Noah Schuettge is a recent transplant to Birmingham, Alabama and is serving as an AmeriCorps member in the Social Justice department at the YWCA Central Alabama.
October was National Bullying Prevention month; Lesbian, Gay, Bisexual and Transgender (LBGT) History month and Domestic Violence Awareness month. While the intention of my blog post is to write about bullying, it is impossible to disregard October’s other two purposes as they are inherently connected to our country’s bullying epidemic. While bullying can be, and often is, a problem for any student in middle and high school it is hard not to recognize the anecdotal and statistical trends along lines of sexual orientation, gender and race.
According to the Youth Risk Behavior Survey results published by the Centers for Disease Control and Prevention
, 1 in 6 High School students have seriously considered suicide, while 1 in 12 have attempted it. The rate of considering suicide is highest among Hispanic females and lowest among white males, while self-identified LGBT teens are five times more likely than straight teens to attempt it, according to the Official Journal of the American Academy of Pediatrics
. Mainstream media’s coverage of such staggering statistics often glosses over the issues of race, gender or sexual orientation or scrambles to find a scapegoat such as a new medication on the market. While these statistics are indicative of a larger issue, they are impersonal and tell us the results not the causes. The students themselves know the causes if we are willing to listen.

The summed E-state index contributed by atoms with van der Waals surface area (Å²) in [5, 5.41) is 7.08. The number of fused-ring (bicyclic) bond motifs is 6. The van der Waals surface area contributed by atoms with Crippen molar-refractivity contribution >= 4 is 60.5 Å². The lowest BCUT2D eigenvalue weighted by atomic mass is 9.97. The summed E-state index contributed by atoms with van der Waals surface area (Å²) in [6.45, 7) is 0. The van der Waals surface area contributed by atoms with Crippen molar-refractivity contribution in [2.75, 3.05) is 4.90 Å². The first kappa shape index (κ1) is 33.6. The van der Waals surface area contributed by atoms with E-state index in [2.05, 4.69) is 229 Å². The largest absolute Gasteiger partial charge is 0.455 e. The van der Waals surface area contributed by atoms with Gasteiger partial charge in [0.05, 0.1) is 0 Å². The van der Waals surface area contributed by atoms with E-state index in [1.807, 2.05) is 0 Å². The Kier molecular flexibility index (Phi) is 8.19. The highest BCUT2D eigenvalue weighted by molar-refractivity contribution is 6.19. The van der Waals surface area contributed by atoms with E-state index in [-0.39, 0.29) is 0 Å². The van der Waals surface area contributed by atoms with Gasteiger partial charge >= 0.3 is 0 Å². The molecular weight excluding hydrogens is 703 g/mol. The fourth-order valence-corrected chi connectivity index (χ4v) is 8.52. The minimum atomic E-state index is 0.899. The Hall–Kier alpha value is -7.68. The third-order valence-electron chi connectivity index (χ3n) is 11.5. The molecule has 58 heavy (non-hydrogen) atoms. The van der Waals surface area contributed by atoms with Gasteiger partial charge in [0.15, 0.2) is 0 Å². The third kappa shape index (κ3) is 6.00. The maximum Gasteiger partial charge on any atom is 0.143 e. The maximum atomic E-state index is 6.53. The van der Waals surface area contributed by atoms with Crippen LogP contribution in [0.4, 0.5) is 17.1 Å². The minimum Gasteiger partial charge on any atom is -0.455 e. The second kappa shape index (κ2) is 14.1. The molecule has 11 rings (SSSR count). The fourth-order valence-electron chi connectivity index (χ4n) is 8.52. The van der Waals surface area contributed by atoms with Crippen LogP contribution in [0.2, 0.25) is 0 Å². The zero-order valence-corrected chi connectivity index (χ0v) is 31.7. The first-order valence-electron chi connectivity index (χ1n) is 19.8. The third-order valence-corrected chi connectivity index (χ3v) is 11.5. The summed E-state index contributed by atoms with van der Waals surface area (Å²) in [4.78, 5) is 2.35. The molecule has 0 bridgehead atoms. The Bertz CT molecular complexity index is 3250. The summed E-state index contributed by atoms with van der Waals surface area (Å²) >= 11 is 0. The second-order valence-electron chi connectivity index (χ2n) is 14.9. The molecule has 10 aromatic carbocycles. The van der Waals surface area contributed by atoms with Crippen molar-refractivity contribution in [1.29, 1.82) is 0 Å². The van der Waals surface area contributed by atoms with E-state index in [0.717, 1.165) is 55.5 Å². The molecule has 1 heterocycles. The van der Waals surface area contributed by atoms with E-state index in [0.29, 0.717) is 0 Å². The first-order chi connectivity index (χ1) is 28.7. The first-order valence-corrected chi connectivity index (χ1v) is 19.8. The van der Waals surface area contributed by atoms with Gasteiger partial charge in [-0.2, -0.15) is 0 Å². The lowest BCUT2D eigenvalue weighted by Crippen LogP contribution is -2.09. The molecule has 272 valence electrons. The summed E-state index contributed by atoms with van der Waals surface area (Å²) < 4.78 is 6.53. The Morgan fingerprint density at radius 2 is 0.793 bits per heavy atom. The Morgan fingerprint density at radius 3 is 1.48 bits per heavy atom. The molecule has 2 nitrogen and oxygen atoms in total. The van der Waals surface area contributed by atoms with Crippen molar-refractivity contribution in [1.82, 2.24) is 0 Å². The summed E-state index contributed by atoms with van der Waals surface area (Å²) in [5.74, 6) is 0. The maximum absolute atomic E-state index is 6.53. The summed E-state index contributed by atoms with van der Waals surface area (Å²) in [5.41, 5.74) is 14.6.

My recent experiences facilitating Heritage Panel
trainings, the two-day launch to the YWCA’s social justice program, in schools around the Birmingham area has been truly edifying. Story after story attests to rampant bullying in schools based on every –ism or difference imaginable and the close, anecdotal link between bullying, discrimination, self harm and suicide. In a culture (especially in middle and high schools) which tends to reward uniformity in favor of uniqueness, differences can literally mean death. Heritage Panel encourages safe spaces for students to speak – about bullying and discrimination – while celebrating and empowering those differences which set us apart.
Obviously, this is easier written in a blog post than done. For me, making the effort to listen and learn from those underrepresented and undermined in this country is the first step, while continuing to listen and learn can be difficult. What these students have to say is hardly ever easy to hear, and are often harsh realities entrenched in a nuanced and multi-generational system of favoritism based on societal norms and expectations. I am left with the familiar feeling of “what can I do?” I am neither a trained counselor nor an expert in bullying and suicide, but creating the space for a room full of students to listen and share makes the difference to them.